Dr Barrington used the One Wales Medicine process, which determines whether medication not widely available should instead be made available across Wales when a group of patients would benefit from it.

After several months of meetings and discussions, the Welsh Government has now ratified it. “We are now the first UK nation and joint first globally with Italy to have it as routine as an option for treatment,” he said.

“It doesn't mean the patient has to have it. It's an additional tool in our toolbox, as it were. But when you've got a trial showing 100 per cent complete response it’s difficult to argue against it.

“Patients have avoided an operation and radiotherapy, both of which come with significant issues. So to be one of the first two countries internationally to have access to this treatment is incredibly exciting.”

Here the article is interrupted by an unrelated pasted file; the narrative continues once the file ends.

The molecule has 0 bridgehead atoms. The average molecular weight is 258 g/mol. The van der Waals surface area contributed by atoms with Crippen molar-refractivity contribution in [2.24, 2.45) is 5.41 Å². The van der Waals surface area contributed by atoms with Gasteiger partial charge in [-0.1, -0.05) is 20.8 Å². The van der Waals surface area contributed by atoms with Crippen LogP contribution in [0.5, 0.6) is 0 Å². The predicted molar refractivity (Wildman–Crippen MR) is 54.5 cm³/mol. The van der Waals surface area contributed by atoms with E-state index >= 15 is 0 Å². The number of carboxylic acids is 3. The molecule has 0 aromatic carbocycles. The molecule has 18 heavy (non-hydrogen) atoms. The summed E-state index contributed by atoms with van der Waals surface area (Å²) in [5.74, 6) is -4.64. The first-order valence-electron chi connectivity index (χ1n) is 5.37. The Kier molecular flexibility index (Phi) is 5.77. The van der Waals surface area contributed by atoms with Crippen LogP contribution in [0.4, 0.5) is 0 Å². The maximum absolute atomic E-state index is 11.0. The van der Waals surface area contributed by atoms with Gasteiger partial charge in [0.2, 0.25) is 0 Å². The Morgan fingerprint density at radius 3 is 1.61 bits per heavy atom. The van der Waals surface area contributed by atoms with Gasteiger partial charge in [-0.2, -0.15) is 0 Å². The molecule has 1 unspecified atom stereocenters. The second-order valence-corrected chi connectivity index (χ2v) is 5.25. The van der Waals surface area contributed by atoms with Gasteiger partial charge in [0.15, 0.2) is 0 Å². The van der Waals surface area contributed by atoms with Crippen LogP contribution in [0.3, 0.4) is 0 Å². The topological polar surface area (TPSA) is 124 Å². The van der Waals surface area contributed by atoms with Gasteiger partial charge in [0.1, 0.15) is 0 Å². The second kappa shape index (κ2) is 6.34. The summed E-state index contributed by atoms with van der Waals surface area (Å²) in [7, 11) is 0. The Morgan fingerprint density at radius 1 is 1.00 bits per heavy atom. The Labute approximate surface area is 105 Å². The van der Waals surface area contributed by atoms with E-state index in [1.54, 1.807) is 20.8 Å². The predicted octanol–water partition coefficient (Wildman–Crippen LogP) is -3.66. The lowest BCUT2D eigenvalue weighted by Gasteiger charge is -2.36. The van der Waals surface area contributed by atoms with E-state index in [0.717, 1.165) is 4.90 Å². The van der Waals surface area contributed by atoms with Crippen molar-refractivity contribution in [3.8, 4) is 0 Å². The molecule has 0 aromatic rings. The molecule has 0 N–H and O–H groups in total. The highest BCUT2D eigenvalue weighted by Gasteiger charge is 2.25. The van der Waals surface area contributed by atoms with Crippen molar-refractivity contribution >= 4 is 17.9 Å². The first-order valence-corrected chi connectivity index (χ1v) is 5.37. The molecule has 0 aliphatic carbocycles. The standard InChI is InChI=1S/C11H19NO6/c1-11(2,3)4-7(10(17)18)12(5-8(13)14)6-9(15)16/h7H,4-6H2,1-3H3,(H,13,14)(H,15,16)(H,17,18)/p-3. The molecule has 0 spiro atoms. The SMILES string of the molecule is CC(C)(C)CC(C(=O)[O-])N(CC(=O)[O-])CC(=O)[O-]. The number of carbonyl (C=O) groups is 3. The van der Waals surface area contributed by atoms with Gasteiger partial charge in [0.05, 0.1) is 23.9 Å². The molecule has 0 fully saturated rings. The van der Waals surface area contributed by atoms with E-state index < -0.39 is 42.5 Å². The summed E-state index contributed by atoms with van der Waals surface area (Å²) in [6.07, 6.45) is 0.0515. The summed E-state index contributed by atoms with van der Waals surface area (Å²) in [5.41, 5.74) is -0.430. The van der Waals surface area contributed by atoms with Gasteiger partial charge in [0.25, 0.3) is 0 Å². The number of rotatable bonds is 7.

Image shows a woman wearing a wait jacket, looking into the camera. Another patient already benefiting is 73-year-old mother-of-two Janet Baker from Newport in Pembrokeshire. Janet was diagnosed in February and put on dostarlimab in April.

She said she first went to see Dr Barrington hoping for some good news after being told surgeons could not operate on her cancer.

“In my mind, I was looking at chemotherapy and radiotherapy at best,” said Janet, who has three grandchildren.

“And Dr Barrington said, ‘We have this new drug. There are 12 people in America who have had it and they had been completely cured.’.

“He asked if he could get the funding, would I be interested? I couldn’t sign the paper quickly enough.”

Janet (left) received her three-weekly infusions at Hywel Dda University Health Board's Withybush Hospital. She was given her eighth and final infusion last month.

“I went to see Dr Barrington no more than two weeks after starting. He said, ‘How are you?’. I said I had no symptoms. There was no bleeding and I felt well. I said, it couldn’t be the drug already and he said it probably could.

“I had an MRI scan three months into the treatment and it was clear. The effect has been absolutely brilliant. For me it truly has been a miracle drug.”